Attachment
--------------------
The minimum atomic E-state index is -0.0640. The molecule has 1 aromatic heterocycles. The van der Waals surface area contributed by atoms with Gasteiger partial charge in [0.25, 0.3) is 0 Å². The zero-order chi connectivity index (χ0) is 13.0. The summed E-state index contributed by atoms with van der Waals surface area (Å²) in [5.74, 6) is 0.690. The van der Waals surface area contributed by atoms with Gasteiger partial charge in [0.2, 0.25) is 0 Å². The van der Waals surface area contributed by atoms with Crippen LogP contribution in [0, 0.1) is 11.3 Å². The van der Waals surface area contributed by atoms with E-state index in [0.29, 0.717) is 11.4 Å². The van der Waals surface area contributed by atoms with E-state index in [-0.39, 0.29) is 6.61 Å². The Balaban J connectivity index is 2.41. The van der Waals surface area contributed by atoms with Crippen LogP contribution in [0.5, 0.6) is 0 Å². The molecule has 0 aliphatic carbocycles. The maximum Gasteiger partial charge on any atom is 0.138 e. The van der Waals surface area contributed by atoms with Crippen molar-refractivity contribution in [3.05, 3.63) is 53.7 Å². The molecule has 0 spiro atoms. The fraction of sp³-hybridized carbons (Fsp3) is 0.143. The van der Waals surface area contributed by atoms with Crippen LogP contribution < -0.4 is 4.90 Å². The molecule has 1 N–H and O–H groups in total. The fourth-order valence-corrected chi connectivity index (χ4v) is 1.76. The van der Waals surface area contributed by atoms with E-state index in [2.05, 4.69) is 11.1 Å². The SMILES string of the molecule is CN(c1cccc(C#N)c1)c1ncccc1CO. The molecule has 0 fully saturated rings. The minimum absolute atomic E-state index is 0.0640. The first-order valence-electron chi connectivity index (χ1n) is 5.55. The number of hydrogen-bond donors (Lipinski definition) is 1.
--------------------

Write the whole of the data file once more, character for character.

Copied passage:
The minimum atomic E-state index is -0.0640. The molecule has 1 aromatic heterocycles. The van der Waals surface area contributed by atoms with Gasteiger partial charge in [0.25, 0.3) is 0 Å². The zero-order chi connectivity index (χ0) is 13.0. The summed E-state index contributed by atoms with van der Waals surface area (Å²) in [5.74, 6) is 0.690. The van der Waals surface area contributed by atoms with Gasteiger partial charge in [0.2, 0.25) is 0 Å². The van der Waals surface area contributed by atoms with Crippen LogP contribution in [0, 0.1) is 11.3 Å². The van der Waals surface area contributed by atoms with E-state index in [0.29, 0.717) is 11.4 Å². The van der Waals surface area contributed by atoms with E-state index in [-0.39, 0.29) is 6.61 Å². The Balaban J connectivity index is 2.41. The van der Waals surface area contributed by atoms with Crippen LogP contribution in [0.5, 0.6) is 0 Å². The molecule has 0 aliphatic carbocycles. The maximum Gasteiger partial charge on any atom is 0.138 e. The van der Waals surface area contributed by atoms with Crippen molar-refractivity contribution in [3.05, 3.63) is 53.7 Å². The molecule has 0 spiro atoms. The fraction of sp³-hybridized carbons (Fsp3) is 0.143. The van der Waals surface area contributed by atoms with Crippen LogP contribution < -0.4 is 4.90 Å². The molecule has 1 N–H and O–H groups in total. The fourth-order valence-corrected chi connectivity index (χ4v) is 1.76. The van der Waals surface area contributed by atoms with E-state index in [2.05, 4.69) is 11.1 Å². The SMILES string of the molecule is CN(c1cccc(C#N)c1)c1ncccc1CO. The molecule has 0 fully saturated rings. The minimum absolute atomic E-state index is 0.0640. The first-order valence-electron chi connectivity index (χ1n) is 5.55. The number of hydrogen-bond donors (Lipinski definition) is 1.